Education leaders are developing plans to limit the spread of COVID-19 as public and private K-12 and higher education institutions prepare to return to in-person instruction this fall.
Rolf Wegenke, president of the Wisconsin Association of Independent Colleges and Universities, said in a Wisconsin Manufacturers & Commerce webinar that WAICU members suffered economically from the pandemic. It estimates a cost of $245 million due to refunding room and board, putting curriculum online, taking care of students who could not leave campus and a projected decrease in enrollment for the fall semester.
While private colleges and universities are doing what they can to keep students safe by procuring PPE and COVID-19 tests, Wegenke said the real impact is on the workforce and the economy.
“The short term economic impact is significant. I think long term though… we have to look at what’s going to happen with our economy and with the workforce,” he said, noting a worker shortage in Wisconsin for occupations such as physicians, engineers and teachers.
John Will, president of Wisconsin Indianhead Technical College, said he is also concerned about a workforce shortage.
He noted that during the state’s stay-at-home order, technical colleges supplied the workforce for many of the essential businesses. Indianhead will also be open and offering in-person education come fall semester.
“We plan to keep as many people remote as we can, and that is just to keep human beings off of our campuses to the extent that we can, because that is one of the strategies to minimize the risk of spread,” Will said.
However, Will argued that in-person instruction is ideal as the college expects an up to 5 percent increase in the operating budget to move curriculum online. He also said that technical college students are oftentimes facing financial difficulties making it harder for them to purchase the equipment and internet needed to access online education.
According to Wegenke, WAICU members plan on changing academic calendars on the advice that a recurrence of the virus will happen in the late fall. The academic calendar will start early and end by Thanksgiving. By limiting students on campus after holiday travel, the school hopes to limit the spread of COVID-19.
However, UW System President Ray Cross noted that it’s illegal for UW schools to start classes early.
“We would love to be able to start classes early, but it is against the law in this state, and the Legislature has shown no indication of coming in to help address that, so we don’t have a choice,” Cross said.
But he said that most campuses are trying to find ways to end their classes by Thanksgiving, and then lengthen the winter break to reduce the risk of students going out, getting infected, bringing the virus back and then spreading it.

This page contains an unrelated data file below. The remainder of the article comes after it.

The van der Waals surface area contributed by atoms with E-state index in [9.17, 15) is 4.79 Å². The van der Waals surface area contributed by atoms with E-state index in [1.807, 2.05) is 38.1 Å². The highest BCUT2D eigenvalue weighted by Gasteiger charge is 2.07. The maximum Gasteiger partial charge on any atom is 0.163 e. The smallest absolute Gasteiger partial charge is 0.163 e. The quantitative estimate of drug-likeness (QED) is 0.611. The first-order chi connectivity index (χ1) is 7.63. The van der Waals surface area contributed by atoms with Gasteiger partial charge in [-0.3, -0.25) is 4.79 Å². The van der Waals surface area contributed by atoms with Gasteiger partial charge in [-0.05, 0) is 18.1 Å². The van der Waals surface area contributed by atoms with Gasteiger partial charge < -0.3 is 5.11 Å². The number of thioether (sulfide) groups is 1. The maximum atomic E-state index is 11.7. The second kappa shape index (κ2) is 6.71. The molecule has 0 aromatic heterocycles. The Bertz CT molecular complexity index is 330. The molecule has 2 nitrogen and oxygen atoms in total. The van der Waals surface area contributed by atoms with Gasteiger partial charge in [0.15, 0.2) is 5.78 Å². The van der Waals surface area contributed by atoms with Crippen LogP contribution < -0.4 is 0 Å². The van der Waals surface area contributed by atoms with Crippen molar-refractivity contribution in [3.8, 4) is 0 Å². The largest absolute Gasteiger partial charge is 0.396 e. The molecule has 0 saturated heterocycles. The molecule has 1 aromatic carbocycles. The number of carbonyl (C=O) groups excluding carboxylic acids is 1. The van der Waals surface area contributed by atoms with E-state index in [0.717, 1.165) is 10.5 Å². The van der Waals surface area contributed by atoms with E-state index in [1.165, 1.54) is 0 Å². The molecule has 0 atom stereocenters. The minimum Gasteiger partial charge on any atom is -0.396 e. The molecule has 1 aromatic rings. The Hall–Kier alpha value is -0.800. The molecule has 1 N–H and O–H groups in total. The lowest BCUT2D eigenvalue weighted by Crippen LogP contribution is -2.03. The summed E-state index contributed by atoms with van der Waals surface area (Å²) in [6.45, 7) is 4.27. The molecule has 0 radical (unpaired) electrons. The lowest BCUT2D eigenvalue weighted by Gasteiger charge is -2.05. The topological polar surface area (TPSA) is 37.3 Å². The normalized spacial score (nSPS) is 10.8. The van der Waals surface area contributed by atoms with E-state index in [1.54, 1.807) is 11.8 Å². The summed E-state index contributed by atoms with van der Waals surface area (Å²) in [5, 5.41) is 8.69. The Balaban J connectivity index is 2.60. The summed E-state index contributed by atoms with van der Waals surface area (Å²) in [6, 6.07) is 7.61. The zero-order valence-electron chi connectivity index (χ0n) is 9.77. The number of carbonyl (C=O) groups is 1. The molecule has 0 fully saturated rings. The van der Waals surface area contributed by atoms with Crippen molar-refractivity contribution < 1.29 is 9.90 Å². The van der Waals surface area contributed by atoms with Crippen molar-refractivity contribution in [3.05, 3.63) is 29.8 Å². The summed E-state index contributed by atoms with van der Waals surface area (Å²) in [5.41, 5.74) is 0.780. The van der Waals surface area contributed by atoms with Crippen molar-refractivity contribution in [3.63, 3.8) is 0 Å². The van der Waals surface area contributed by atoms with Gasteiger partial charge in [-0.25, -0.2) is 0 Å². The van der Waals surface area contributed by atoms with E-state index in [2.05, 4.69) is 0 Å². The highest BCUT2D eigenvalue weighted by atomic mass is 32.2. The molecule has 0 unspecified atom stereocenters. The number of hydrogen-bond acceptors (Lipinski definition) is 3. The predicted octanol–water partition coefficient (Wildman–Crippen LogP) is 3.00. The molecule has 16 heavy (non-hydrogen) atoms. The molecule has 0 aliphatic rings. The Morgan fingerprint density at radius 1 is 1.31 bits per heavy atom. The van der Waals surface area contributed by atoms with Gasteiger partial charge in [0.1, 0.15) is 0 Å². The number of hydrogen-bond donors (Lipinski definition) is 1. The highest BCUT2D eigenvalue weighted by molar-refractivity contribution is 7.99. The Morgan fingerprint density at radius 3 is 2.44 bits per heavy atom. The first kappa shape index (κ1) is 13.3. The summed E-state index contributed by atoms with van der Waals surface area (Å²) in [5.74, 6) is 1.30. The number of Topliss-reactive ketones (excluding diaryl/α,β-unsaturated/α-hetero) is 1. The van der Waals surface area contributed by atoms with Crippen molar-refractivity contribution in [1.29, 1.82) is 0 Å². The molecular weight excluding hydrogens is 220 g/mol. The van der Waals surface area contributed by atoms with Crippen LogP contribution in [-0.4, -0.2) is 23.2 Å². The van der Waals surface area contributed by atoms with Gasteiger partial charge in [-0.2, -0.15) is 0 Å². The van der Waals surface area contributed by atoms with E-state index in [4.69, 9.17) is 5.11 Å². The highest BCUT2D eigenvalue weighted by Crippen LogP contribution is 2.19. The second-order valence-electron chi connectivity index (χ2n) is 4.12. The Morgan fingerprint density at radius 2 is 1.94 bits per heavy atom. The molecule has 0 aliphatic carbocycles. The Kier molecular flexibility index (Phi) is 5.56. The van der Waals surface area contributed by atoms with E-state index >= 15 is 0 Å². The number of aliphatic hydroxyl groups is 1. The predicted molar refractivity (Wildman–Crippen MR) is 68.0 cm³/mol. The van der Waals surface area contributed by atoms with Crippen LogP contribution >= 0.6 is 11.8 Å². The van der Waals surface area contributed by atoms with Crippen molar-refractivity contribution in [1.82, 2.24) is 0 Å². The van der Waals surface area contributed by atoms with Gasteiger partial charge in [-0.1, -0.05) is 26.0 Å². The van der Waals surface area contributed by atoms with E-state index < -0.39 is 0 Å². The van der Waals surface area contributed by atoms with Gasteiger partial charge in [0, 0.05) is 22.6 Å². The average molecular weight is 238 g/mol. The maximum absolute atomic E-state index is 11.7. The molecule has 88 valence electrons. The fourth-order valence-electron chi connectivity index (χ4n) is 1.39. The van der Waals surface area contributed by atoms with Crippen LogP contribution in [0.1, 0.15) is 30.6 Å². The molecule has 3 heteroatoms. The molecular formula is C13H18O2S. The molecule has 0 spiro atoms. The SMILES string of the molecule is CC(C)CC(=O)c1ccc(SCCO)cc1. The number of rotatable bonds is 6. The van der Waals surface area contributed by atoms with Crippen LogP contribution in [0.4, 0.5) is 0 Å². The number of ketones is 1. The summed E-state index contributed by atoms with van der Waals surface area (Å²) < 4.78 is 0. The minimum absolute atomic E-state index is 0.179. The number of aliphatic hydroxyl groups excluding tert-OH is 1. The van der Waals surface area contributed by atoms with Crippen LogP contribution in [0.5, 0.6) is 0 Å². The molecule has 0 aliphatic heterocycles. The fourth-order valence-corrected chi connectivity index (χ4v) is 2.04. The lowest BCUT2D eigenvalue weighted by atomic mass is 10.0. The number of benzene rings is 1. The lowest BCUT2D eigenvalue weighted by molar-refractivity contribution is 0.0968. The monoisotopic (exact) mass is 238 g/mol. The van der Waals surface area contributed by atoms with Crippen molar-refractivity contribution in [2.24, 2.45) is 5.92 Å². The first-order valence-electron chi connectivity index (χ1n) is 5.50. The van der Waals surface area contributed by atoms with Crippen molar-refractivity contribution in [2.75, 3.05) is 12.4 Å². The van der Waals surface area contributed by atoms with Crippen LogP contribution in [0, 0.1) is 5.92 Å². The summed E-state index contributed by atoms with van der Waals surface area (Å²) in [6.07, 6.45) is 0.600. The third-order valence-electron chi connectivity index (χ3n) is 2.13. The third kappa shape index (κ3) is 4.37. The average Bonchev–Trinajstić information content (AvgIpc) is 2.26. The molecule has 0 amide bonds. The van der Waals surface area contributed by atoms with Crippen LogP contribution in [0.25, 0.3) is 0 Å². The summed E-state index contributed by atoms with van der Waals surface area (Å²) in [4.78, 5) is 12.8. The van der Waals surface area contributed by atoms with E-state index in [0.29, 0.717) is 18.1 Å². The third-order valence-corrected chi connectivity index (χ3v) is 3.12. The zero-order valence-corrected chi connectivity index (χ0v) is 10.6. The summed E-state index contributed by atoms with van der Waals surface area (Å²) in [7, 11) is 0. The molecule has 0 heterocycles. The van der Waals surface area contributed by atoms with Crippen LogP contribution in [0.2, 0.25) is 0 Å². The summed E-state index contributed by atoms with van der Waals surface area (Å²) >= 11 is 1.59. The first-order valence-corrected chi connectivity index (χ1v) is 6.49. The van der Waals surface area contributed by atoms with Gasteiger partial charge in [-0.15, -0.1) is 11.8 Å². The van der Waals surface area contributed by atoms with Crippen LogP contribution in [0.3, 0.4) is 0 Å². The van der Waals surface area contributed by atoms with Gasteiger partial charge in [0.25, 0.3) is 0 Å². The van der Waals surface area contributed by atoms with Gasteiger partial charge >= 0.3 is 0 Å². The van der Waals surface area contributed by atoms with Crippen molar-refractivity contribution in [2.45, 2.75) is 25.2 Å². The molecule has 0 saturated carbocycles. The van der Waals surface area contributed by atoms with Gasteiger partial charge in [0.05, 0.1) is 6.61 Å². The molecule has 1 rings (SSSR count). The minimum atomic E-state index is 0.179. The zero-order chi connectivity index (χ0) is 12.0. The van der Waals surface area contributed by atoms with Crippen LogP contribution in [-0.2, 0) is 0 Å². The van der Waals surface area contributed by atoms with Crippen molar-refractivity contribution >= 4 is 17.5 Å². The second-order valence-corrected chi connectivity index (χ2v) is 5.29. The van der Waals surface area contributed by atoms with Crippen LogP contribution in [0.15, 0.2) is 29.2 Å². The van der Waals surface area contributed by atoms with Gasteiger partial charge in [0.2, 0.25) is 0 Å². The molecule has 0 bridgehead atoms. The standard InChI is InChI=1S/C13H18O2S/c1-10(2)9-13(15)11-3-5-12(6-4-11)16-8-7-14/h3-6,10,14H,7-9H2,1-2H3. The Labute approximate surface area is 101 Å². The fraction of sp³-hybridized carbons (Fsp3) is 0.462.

UW-Madison announced yesterday that it plans to begin fall classes as scheduled on Sept. 2 and offer in-person instruction in many courses until the Thanksgiving recess. After Thanksgiving, UW-Madison will switch to a virtual format for all courses for the final nine days of instruction and exams in order to prevent the spread of COVID-19.
Meanwhile, UW-Milwaukee said it would hold a mix of in-person and virtual classes with similar safety measures put in place. But unlike Madison, it will not return to strictly online education after Thanksgiving.
The UW-System is working to ensure safe face-to-face instruction by enacting social distancing, analyzing every classroom for spacing and encouraging new social norms so that peer pressure will be enough to police best practices.
Cross said that procuring PPE for faculty and staff is a big challenge for UW schools and the UW-System is estimating a minimum of $50 million in additional cost just in PPE.
Several UW campuses are experiencing an increase in enrollment with a few being down, according to Cross. What that looks like in the fall is still unknown, he said.
“This is not a traditional recession, but most of us are pretty positive about what our enrollment is going to look like in the fall,” he said, adding that it’s just as important to the UW-System that K12 is “fully functioning” in the fall as well.
“I share the concern about the K12 system’s ability to operate,” Will said. “We have a lot of older students, our average age at our college is about 27, and many students have families. One of our considerations as we were thinking about how to operate was whether or not childcare would be available for some of our students who have kids and obviously the K12 system plays into that.”
-By Stephanie Hoff